In other words, through the political machinery of the state, both sides attempt to impose their own personal, subjective values on the other. They both claim that their way is the one that is “good for Singapore”, and both assume that values and priorities can be reconciled in a neat, communitarian manner. We’ll play the guitar and sing Kumbaya around the campfire when we’re done.
But what if people cannot come to agreement? It’s difficult for both sides to imagine why the other side simply cannot value Mother Nature or economic progress the way they do. Why is it so hard to believe that people might prioritise nature, or economic gain more? We don’t have the same type of indignant, outraged reactions when a single parent sacrifices family time in pursuit of a high-paying corporate position, or when certain cultural lifestyles eschew the material benefits of a globalised economy for a slower, laidback pace of life.
Similarly, when we think of policy goals in a society, we should not assume that economic development or preserving nature is the go-to assumption. The dichotomy between “treehuggers” and “greedy bastard capitalists” is misleading.
It is from this premise that environmental values and priorities are
difficult to resolve that free markets emerge as a valuable solution. Insofar
as people have differing opinions and economic priorities, we need policies that coordinate these conflicting ends.
Market-oriented policies strike this middle-ground where both nature-lovers and economic pragmatists can get a piece of the pie. I try to make this point in my recently published book. In market economies, nature-lovers are free to privatise forestries and support civil societies that want to develop them into nature reserves as they deem fit. Carbon trading quotas enable environmentalists to pay off energy producers to pollute less, or even purchase them to tear up! On the other hand, those of us hopeless consumerists who would prefer a new skyscraper and posh cafes are free to have our way too.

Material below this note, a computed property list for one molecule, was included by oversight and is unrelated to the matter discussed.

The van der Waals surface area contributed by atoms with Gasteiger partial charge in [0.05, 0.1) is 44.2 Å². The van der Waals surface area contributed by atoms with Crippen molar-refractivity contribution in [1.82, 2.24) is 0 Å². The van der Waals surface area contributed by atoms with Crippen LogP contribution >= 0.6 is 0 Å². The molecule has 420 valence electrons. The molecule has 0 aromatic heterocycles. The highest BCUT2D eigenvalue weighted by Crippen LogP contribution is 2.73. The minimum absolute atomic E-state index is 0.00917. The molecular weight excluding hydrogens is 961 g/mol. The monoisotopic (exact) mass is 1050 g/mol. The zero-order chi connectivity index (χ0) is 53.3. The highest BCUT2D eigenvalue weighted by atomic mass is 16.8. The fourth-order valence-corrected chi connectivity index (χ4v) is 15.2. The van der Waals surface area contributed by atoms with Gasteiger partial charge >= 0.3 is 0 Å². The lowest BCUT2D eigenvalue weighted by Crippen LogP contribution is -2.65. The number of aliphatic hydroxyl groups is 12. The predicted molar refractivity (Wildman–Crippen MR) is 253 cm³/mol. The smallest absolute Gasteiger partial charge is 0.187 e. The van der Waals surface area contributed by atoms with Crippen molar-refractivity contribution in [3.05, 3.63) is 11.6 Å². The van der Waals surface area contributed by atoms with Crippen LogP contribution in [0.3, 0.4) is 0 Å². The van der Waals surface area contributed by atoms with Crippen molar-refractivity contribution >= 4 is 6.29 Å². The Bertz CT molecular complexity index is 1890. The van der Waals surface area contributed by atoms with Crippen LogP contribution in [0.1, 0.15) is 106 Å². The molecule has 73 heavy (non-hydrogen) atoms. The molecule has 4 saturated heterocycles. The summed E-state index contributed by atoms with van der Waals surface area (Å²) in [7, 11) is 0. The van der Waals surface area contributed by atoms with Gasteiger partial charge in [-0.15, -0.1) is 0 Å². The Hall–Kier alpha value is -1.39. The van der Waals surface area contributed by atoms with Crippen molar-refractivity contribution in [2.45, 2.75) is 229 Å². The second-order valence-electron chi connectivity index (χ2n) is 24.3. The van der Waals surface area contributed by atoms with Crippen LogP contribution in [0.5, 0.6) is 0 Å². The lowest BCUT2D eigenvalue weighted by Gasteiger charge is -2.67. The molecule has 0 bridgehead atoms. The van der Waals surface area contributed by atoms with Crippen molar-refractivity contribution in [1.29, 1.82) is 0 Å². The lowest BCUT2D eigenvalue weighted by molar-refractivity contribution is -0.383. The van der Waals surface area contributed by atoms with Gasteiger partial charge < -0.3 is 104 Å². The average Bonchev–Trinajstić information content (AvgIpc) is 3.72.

A large body of research in free-market environmentalism has applied this thinking toward understanding how market institutions resolve environmental conflicts. A market system that allows prices to function, profits to be made, and respects property rights enables environmental actors to evaluate the opportunity costs of their activities. This theoretical lens allows us to study an economy that is enabled to move towards a positive-sum game of environmentalism where both economic development and environmental preservation can coexist, as opposed to the status quo where democratic politics decides the winner of a negative-sum game.
The key lesson is that we should not assume away the subjective preferences of the other side. A serious policy solution would avoid the kind of paternalistic one-size-fits-all thinking that simply assumes them to be universally agreeable, in favour of market institutions that facilitate a positive-sum game that allows for both environmental goals and economic growth to be pursued simultaneously.